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In the last ten years, I have been busy with my wonderful wife, and what now are five beautiful children. Disc golf for the better part of this time has been casual throwing of discs at a Tri-state basket I bought from Avery Jenkins (best wishes, friend). We are departing next Friday for a week in Williamsburg, VA. In noticing the path to drive there, I can't help but recall a fond memory of a virtually identical journey on this trail...

In 1998 (I think), I was playing in PDGA tourneys around the Midwest pretty regularly. Whenever I had an opportunity to travel, I tried to see if there were opportunities to play where I was heading. As it happened, on this occasion, my sister was graduating from Georgetown University in Washington, D.C., on the Saturday of Memorial Day weekend. Of course, I wondered what opportunities may present for some disc golf on a three-day weekend trip. I contacted a good buddy from the local scene, Bill Vaughn, whose interest was immediately piqued. The obvious first stop that came to mind was Pittsburgh, as we'd both played Knob Hill in tournaments, absolutely loving that course, but also we considered Schenley Park in the city proper. In checking out the map, we noticed we would pass by a few courses we'd heard about from locals, as well as had seen in Disc Golf World News back in the day. So, guaranteed the trip was on...but we weren't done there. In checking the PDGA schedule, we noticed something called "Two Days In May" in Spotsylvania, VA...and better yet, it was on Sunday and Monday of Memorial weekend. Bill did a reconaissance call to the contact number and got the details...it was a private course called "The Grange", and the Wife of the course architect, Jenny (I think it was Jenny) Trapasso, told Bill it was not to be missed, saying it was the best course in the region. I can't recall if she said Virginia, the East Coast, or what, but it doesn't matter, because in my limited experience all are correct. So, it was a done deal. Thus began a fantastic weekend journey:

Day 1: Journey to DC.

In keeping with family obligations, I couldn't miss the Georgetown commencement, so we had to be certain that we left plenty early...overnight, as I recall. I seem to remember a radio broadcast through the Pennsylvania Appalachians of "Coast to Coast AM" with Art Bell, where he was interviewing some former military guy who was a part of the study of Mars, where they discovered robots carefully watching over eggs with some humanoid-type beings in them. I guess some things are so surreal you never forget them. At any rate, by daybreak we cross into West Virginia, right at that thin point where you almost immediately proceed into Maryland. But instead, here is where you take a departure West. We arrive at this scenic overlook of the Potomac River valley, and Bill feels inspired to launch a disc. To this day it's likely the farthest a disc has traveled after leaving his hand...I'm betting at least 2000 feet, though most of it was down. It was a crush, though. We then pressed onward through the town of Paw Paw, through some winding dirt roads up a mountain, until we arrived at the Woodshed, home to the West Virginia Open.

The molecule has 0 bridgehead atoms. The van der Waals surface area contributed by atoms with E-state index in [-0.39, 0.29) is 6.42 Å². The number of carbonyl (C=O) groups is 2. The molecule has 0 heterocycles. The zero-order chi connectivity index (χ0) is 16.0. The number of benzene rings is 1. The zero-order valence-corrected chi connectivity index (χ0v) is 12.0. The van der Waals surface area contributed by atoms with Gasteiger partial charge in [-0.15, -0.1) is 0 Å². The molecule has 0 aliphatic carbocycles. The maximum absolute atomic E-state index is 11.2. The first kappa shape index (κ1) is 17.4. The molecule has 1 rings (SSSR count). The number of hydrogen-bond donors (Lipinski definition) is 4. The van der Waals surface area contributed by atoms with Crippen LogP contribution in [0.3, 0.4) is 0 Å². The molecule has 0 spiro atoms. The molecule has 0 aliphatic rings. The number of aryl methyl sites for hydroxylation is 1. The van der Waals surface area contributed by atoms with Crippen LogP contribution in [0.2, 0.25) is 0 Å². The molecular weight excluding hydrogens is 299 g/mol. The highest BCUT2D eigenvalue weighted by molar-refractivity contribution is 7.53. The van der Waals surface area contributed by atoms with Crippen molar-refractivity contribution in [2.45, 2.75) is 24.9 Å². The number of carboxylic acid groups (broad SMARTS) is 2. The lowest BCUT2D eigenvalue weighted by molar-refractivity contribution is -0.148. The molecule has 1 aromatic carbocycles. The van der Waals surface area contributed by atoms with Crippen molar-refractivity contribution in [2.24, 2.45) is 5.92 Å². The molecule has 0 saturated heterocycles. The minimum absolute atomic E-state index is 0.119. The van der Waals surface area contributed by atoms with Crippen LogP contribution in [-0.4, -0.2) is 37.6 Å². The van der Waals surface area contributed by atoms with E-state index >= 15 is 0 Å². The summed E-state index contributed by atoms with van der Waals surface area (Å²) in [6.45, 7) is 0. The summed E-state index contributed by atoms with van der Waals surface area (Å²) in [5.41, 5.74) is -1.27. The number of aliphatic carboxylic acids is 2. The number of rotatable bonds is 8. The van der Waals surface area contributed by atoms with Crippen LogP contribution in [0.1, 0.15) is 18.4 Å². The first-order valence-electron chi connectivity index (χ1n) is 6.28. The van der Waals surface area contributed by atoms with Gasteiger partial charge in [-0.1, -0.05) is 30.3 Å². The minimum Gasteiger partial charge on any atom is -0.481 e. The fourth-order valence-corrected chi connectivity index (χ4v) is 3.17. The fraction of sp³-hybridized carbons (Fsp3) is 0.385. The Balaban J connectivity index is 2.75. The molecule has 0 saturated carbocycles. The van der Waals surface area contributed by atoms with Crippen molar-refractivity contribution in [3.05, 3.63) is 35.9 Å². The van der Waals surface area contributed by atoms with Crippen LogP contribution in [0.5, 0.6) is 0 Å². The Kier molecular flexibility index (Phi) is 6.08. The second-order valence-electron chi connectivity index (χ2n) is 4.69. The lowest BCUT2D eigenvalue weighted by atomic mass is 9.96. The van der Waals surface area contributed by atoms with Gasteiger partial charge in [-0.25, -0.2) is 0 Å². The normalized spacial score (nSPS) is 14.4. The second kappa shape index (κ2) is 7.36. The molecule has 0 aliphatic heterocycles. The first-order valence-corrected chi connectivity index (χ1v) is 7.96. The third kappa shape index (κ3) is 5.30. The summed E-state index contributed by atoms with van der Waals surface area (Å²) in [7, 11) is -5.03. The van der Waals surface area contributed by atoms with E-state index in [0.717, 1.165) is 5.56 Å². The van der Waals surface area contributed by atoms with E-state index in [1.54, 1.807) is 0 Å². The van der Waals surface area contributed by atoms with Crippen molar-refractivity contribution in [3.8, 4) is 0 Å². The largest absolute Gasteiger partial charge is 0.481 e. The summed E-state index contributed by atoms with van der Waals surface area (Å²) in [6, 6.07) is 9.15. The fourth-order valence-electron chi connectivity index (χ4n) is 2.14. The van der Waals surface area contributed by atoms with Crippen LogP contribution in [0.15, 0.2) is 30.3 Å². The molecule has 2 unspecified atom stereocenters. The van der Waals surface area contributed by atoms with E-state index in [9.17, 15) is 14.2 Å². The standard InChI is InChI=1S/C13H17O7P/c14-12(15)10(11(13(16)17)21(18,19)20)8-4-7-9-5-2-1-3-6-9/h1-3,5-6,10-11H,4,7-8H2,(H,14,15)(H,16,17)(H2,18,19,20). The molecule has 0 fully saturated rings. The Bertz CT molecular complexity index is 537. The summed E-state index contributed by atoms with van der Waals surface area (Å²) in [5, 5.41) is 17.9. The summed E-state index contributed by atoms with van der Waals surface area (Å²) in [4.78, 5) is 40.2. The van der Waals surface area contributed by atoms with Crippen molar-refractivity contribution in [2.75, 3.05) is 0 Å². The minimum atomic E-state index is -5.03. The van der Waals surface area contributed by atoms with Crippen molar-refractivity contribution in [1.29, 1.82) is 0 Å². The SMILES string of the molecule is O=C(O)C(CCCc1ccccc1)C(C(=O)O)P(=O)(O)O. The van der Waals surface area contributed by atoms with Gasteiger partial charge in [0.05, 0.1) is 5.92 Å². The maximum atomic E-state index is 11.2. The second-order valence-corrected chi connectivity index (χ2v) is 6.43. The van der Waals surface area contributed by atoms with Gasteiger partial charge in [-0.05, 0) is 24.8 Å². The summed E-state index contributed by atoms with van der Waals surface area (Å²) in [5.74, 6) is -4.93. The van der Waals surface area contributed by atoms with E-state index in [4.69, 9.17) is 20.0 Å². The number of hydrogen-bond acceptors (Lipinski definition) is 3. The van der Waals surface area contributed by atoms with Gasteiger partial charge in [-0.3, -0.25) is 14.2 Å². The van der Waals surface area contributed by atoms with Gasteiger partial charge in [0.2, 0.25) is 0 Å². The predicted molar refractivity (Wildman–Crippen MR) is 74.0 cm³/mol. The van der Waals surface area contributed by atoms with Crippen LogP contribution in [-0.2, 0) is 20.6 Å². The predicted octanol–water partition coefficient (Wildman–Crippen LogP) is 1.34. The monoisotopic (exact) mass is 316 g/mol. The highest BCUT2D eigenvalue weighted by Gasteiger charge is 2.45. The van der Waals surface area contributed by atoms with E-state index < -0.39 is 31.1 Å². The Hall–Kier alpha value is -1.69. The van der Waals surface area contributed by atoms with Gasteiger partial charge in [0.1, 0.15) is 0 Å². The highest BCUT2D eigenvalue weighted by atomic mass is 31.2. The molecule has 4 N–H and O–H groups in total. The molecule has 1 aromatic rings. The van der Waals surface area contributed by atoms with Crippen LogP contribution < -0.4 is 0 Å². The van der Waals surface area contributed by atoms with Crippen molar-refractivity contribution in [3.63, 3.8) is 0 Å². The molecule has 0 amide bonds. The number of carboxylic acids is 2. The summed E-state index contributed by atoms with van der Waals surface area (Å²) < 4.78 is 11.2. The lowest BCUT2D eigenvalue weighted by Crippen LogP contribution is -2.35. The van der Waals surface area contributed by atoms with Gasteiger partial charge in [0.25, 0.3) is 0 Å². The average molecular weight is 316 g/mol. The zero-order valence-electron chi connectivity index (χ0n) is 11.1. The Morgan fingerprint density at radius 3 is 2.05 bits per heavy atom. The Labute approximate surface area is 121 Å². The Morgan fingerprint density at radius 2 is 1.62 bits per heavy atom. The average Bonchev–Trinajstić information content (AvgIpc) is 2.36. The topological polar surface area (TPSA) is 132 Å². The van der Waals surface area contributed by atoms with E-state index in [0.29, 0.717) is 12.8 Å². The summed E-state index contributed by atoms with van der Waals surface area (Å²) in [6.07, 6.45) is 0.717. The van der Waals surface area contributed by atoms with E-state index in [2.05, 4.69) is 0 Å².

Aside from the wood barn that marks the land, and the sudden appearance over the mountaintops of a number of military aircraft, there is little disturbance in this land. large fields and plenty of woods identify this course, and one pretty pond guarding the front side of what I believe was basket number 1. It was an exciting course, and super challenging. We even saw someone from Ohio at the course that we knew, but I can no longer recall who it was. I don't have a ton of memories from this course, as we had to play quickly, but I recall something like a 500-foot hole through narrow, dense woods. Absolutely crazy, but fun nonetheless.

We pressed onward towards DC, and decided we had just enough time for option #2, Seneca Creek State Park in Gaithersburg, MD...at the time known for the Seneca Creek Soiree annual supertour event. This course was in a beautiful park, well-kept, with plenty of doglegs and some modest elevation changes. I loved everything about this park, except the Cedar trees, similar to arborvitae, except they are taller, pricklier, and love to eat up discs. Fetching one or two out was a time-consumer, and drained a little of the enjoyment of the course. Bill to this point had never had an ace in his life, and again I'm a little foggy here (because I'm self-centered and it wasn't me), but he hit chains on a long downhill hole, and I can't recall if it stayed in or not, but I remember him freaking out about it a bit. I also liked the cool hole by the creek, where a rusted-out car was meshing with the woods behind the tee area.

Well, we arrived at Georgetown just in time, and we hung out with my sister for a bit afterwards. We were boarded up in the Georgetown dormitories for the night. We made sure we prepared for an early departure, though, because the next day was the Grange.

Stay tuned for part 2...

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